„Johann Carl Schmidt“
The founding date of the Tombak smithy of Johann Carl Schmidt leads back to the eventful time of the early 19th century. It is a century of revolutions: The French Revolution and Napoleon’s occupying army moved across the Birkenfeld countryside. It is part of the French Saar department.
After the defeat of the French and the decision of the victorious powers (Congress of Vienna 1815), the “Principality of Birkenfeld” and thus also Oberstein became Oldenburg. As a relic of the French occupation, French law still prevailed and thus, at first, complete freedom of trade. This brings movement into the encrusted traditional structures of the Oberstein goldsmith trade:
For any of the previously dependent gold workers, who lived mainly from the production of agate and papier-mâché cans, petitions, buttons, pendants and other small articles in Tombak, there was now a company with a simple and inexpensive business registration.
Joh. Carl Schmidt, goldsmith, can maker and foundryman, opened his own company on the main street in Oberstein. The son of an old-established craftsman’s family, who had been working in the field since the early 17th century. In 1818, the company planned to found a “Tombak smithy” and manufacture semi-finished products for the jewellery and metal goods industry in Oberstein. Initially, the company’s main business remained the production of papier-mâché and agate cans. In order to raise capital and build up a local customer base, however, he ran a trading business for food, household goods and goldsmith’s supplies in parallel to his production operations, where his customers can write to. The young company was successful: Among other things, it participated in the “Allgemeine Deutsche Gewerbeausstellung zu Berlin” (General commercial trade fair of Berlin) in 1844. It was the only company from the Principality of Birkenfeld to be awarded the “Ehernen Preis-Medaille”.
Since he did not have the option of using water power for further mechanisation of his production of Tombak sheets and semi-finished products at the location in the main street, he planned to relocate the company to the Naheufer. From 1823 he also planned the purchase of a steam engine with which he could drive downstream machines for metal forming such as rollers, hammer mills or bellows for annealing and melting furnaces via transmissions.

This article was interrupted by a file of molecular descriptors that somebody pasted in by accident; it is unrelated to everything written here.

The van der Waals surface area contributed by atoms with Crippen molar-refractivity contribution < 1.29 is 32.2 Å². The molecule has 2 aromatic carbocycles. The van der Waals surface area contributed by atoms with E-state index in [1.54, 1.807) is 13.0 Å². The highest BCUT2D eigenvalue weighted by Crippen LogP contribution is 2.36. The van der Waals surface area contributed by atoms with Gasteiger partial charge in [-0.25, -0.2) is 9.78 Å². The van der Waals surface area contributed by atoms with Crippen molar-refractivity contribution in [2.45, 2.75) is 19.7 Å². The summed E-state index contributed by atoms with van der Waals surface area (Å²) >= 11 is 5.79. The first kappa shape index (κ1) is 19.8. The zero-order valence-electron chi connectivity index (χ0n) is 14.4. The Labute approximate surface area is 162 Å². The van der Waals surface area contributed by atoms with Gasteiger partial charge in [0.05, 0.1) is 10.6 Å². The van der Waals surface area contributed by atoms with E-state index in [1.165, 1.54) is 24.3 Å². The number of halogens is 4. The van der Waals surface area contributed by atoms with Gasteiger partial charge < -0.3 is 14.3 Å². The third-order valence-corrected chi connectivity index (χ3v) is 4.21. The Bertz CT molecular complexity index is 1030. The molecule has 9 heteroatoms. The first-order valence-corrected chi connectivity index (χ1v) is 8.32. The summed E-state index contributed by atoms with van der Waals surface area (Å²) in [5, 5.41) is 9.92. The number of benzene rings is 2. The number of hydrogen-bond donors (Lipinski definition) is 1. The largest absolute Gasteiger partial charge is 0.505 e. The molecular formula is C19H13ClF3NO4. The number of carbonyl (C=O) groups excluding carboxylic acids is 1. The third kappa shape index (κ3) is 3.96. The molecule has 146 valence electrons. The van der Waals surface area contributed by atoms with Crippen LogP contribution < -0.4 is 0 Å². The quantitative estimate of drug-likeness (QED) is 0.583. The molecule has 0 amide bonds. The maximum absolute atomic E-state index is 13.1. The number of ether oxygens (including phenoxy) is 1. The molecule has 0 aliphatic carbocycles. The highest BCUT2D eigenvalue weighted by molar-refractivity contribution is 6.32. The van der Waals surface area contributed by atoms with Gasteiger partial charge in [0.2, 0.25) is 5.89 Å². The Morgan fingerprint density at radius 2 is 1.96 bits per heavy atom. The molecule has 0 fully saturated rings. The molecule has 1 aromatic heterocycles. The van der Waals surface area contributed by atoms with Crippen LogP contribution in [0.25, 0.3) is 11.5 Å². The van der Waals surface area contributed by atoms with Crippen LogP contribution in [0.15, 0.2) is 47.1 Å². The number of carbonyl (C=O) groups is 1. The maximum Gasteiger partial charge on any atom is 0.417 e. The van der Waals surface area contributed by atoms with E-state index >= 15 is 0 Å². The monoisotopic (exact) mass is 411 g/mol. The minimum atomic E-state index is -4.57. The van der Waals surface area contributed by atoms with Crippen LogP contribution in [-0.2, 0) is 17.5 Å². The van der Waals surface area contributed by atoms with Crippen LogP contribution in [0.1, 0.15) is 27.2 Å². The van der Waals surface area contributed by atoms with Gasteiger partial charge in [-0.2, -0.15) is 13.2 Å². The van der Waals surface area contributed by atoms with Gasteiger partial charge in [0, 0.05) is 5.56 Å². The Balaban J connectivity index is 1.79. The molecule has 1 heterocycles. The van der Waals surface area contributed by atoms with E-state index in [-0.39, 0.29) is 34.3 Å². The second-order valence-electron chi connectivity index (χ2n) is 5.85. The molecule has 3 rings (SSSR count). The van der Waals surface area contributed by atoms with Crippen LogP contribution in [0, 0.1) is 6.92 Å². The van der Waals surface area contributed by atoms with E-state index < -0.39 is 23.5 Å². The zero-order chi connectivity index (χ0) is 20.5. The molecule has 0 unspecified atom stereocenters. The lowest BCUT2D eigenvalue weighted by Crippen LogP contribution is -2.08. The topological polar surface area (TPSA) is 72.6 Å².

In the 1820s, the company was converted into the “Tombak smithy” and became a producer of semi-finished products for the jewellery industry. This also marked the start of industrial production. This meant that transition from handicraft to serial production was based on the division of labour and above all mechanisation. Against all professional constraints, the company founder left the world of crafts behind him and, open to all technological innovations, dared to take the courageous step into the industrial age. His successful business mode as well as the persistence with which he pursued his entrepreneurial vision for decades, led to the desired goal in the 1850s with the relocation of the company to the Nahe.
Within a few decades, a pre-industrial house industry developed into the nucleus of the Idar-Oberstein jewellery and metal goods industry with many specialised micro-enterprises. Brass, tombac and nickel silver were processed and gilded with the help of mercury in the fireplace: the “Obersteiner Schorschtegold”.